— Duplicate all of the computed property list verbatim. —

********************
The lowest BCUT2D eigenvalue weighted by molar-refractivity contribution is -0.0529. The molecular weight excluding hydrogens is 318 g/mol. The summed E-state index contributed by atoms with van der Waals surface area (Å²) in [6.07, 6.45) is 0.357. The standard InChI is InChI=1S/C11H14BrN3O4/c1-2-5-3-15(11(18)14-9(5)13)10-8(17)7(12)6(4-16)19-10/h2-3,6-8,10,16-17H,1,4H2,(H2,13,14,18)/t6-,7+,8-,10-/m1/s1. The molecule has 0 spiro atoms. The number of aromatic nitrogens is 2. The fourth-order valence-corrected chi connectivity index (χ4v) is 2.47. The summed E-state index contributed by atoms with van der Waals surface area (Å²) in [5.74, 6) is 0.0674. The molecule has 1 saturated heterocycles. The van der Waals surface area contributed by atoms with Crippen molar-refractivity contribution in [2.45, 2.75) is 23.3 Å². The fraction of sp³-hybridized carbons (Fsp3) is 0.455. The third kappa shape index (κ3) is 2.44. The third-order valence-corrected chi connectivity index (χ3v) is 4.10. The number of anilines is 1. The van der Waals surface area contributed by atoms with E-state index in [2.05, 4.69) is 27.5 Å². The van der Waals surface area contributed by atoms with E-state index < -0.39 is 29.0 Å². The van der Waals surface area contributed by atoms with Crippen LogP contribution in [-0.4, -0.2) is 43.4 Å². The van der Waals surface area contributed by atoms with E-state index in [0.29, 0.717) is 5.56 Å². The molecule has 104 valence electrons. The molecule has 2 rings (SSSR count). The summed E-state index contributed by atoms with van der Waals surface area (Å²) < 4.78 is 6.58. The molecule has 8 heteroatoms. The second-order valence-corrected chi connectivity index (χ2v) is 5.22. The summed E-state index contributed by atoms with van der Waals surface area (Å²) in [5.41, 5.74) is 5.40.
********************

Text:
The lowest BCUT2D eigenvalue weighted by molar-refractivity contribution is -0.0529. The molecular weight excluding hydrogens is 318 g/mol. The summed E-state index contributed by atoms with van der Waals surface area (Å²) in [6.07, 6.45) is 0.357. The standard InChI is InChI=1S/C11H14BrN3O4/c1-2-5-3-15(11(18)14-9(5)13)10-8(17)7(12)6(4-16)19-10/h2-3,6-8,10,16-17H,1,4H2,(H2,13,14,18)/t6-,7+,8-,10-/m1/s1. The molecule has 0 spiro atoms. The number of aromatic nitrogens is 2. The fourth-order valence-corrected chi connectivity index (χ4v) is 2.47. The summed E-state index contributed by atoms with van der Waals surface area (Å²) in [5.74, 6) is 0.0674. The molecule has 1 saturated heterocycles. The van der Waals surface area contributed by atoms with Crippen molar-refractivity contribution in [2.45, 2.75) is 23.3 Å². The fraction of sp³-hybridized carbons (Fsp3) is 0.455. The third kappa shape index (κ3) is 2.44. The third-order valence-corrected chi connectivity index (χ3v) is 4.10. The number of anilines is 1. The van der Waals surface area contributed by atoms with E-state index in [2.05, 4.69) is 27.5 Å². The van der Waals surface area contributed by atoms with E-state index < -0.39 is 29.0 Å². The van der Waals surface area contributed by atoms with Crippen LogP contribution in [-0.4, -0.2) is 43.4 Å². The van der Waals surface area contributed by atoms with E-state index in [0.29, 0.717) is 5.56 Å². The molecule has 104 valence electrons. The molecule has 2 rings (SSSR count). The summed E-state index contributed by atoms with van der Waals surface area (Å²) < 4.78 is 6.58. The molecule has 8 heteroatoms. The second-order valence-corrected chi connectivity index (χ2v) is 5.22. The summed E-state index contributed by atoms with van der Waals surface area (Å²) in [5.41, 5.74) is 5.40.